Thus, to the extent that there was any lingering ambiguity concerning the legitimacy of using video poker machines for gambling purposes, we resolved that ambiguity in syllabus point 2 of Buzzo and gave fair warning that the clear meaning of W. Va. Code, 61-10-1 [1970] would be given force and effect, and that if payouts of any type were made for successful play, the use of such machines was illegal gambling.

        In Buzzo the question was only whether video poker machines could be seized and destroyed summarily as contraband gambling devices. We held that they could not be seized and destroyed unless there was evidence that the video poker machines were actually being used for gambling purposes and not for amusement purposes. In the case before us, however, the district court asked us whether use of these machines violates any West Virginia criminal statute, and the use to which the court refers involves a money pay out.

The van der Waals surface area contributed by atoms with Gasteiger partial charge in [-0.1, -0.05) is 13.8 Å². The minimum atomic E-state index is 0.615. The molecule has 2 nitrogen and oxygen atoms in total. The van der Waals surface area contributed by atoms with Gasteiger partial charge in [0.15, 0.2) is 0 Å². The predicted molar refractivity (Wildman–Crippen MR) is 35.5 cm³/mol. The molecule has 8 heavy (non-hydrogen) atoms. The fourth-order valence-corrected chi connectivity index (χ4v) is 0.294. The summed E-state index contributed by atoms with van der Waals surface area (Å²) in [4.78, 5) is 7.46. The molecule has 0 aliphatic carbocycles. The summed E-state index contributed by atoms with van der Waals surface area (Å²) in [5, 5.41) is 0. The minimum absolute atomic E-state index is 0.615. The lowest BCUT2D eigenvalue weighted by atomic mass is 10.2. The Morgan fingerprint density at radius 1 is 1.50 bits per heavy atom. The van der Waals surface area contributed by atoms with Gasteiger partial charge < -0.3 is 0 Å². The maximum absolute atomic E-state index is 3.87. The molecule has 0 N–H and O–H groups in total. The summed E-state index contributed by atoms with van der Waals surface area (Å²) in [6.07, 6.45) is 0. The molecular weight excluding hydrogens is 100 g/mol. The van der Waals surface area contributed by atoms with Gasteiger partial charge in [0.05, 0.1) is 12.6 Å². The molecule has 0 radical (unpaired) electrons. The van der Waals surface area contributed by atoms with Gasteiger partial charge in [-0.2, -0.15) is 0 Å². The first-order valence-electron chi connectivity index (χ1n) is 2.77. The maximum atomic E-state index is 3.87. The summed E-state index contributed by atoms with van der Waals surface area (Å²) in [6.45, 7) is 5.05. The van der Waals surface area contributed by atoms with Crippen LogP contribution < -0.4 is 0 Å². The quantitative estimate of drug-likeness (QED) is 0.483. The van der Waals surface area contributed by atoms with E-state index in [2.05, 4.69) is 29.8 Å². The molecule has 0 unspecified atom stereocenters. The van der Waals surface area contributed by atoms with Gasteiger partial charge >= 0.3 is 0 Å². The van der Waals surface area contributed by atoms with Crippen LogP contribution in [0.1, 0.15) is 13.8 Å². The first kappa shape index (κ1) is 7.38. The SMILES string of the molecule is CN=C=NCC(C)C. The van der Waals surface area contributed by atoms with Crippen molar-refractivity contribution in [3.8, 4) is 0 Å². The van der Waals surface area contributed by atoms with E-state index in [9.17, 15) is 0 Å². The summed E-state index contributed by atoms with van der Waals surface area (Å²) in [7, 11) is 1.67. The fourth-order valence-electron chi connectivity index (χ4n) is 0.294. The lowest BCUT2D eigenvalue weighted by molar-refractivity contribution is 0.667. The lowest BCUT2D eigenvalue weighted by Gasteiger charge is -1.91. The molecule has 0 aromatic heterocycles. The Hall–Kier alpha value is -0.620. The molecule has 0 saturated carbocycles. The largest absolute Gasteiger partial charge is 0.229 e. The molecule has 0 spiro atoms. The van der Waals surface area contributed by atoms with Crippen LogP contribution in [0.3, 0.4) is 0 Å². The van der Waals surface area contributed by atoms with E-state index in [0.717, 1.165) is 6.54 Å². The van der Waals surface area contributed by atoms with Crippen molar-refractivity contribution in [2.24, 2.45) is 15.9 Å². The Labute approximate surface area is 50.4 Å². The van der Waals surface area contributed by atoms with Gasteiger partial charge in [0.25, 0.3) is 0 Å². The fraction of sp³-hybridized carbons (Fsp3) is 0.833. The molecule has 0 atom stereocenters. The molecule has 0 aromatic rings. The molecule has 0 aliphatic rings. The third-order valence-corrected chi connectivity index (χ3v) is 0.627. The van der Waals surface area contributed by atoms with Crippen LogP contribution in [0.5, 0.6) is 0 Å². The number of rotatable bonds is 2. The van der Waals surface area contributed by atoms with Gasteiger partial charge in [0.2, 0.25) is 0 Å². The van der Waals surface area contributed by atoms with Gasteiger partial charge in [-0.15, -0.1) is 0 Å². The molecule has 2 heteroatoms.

The defendants in this case place great weight upon the South Carolina case of State v. Blackmon, 304 S.C. 270, 403 S.E.2d 660 (1991), which held that South Carolina's gambling statute does not prohibit a grocery store owner from disbursing money to players who accumulate free plays on coin-operated, nonpayout machines with free play features. However, the South Carolina gambling statute contained added language that is not in our statute. The particular language quoted by the court from S.C. Code § 16-19-60 is: "'Nothing in [Section} 16-19-40... shall extend to coin-operated nonpayout machines with a free play feature; provided that nothing herein shall authorize the licensing, possession or operation of any machine which disburses money to the player[.]'" 403 S.E.2d at 661. [Emphasis in original]